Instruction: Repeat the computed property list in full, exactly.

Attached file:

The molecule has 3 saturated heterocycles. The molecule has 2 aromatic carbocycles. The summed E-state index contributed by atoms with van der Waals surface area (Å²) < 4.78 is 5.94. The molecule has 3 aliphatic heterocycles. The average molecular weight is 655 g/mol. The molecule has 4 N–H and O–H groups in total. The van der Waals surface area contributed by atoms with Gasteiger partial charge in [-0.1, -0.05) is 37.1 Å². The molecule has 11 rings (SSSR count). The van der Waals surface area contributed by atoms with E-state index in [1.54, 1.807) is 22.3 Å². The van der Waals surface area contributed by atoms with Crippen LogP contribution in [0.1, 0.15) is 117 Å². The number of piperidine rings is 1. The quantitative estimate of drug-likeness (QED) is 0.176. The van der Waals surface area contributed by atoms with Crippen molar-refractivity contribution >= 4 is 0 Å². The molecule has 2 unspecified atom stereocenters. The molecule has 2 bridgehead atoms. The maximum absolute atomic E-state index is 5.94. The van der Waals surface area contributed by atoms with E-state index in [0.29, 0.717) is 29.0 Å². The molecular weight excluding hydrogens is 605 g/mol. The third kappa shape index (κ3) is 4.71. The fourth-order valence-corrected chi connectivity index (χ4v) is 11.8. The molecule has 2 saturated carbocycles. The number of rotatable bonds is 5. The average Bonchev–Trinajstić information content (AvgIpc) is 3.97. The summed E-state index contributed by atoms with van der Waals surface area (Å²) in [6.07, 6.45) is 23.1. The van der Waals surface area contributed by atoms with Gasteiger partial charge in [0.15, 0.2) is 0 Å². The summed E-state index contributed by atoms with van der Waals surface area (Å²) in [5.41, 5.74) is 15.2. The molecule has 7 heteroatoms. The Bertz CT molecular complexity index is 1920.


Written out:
The molecule has 3 saturated heterocycles. The molecule has 2 aromatic carbocycles. The summed E-state index contributed by atoms with van der Waals surface area (Å²) < 4.78 is 5.94. The molecule has 3 aliphatic heterocycles. The average molecular weight is 655 g/mol. The molecule has 4 N–H and O–H groups in total. The van der Waals surface area contributed by atoms with Gasteiger partial charge in [-0.1, -0.05) is 37.1 Å². The molecule has 11 rings (SSSR count). The van der Waals surface area contributed by atoms with E-state index in [1.54, 1.807) is 22.3 Å². The van der Waals surface area contributed by atoms with Crippen LogP contribution in [0.1, 0.15) is 117 Å². The number of piperidine rings is 1. The quantitative estimate of drug-likeness (QED) is 0.176. The van der Waals surface area contributed by atoms with Crippen molar-refractivity contribution >= 4 is 0 Å². The molecule has 2 unspecified atom stereocenters. The molecule has 2 bridgehead atoms. The maximum absolute atomic E-state index is 5.94. The van der Waals surface area contributed by atoms with E-state index in [0.29, 0.717) is 29.0 Å². The molecular weight excluding hydrogens is 605 g/mol. The third kappa shape index (κ3) is 4.71. The fourth-order valence-corrected chi connectivity index (χ4v) is 11.8. The molecule has 2 saturated carbocycles. The number of rotatable bonds is 5. The average Bonchev–Trinajstić information content (AvgIpc) is 3.97. The summed E-state index contributed by atoms with van der Waals surface area (Å²) in [6.07, 6.45) is 23.1. The van der Waals surface area contributed by atoms with Gasteiger partial charge in [0.15, 0.2) is 0 Å². The summed E-state index contributed by atoms with van der Waals surface area (Å²) in [5.41, 5.74) is 15.2. The molecule has 7 heteroatoms. The Bertz CT molecular complexity index is 1920.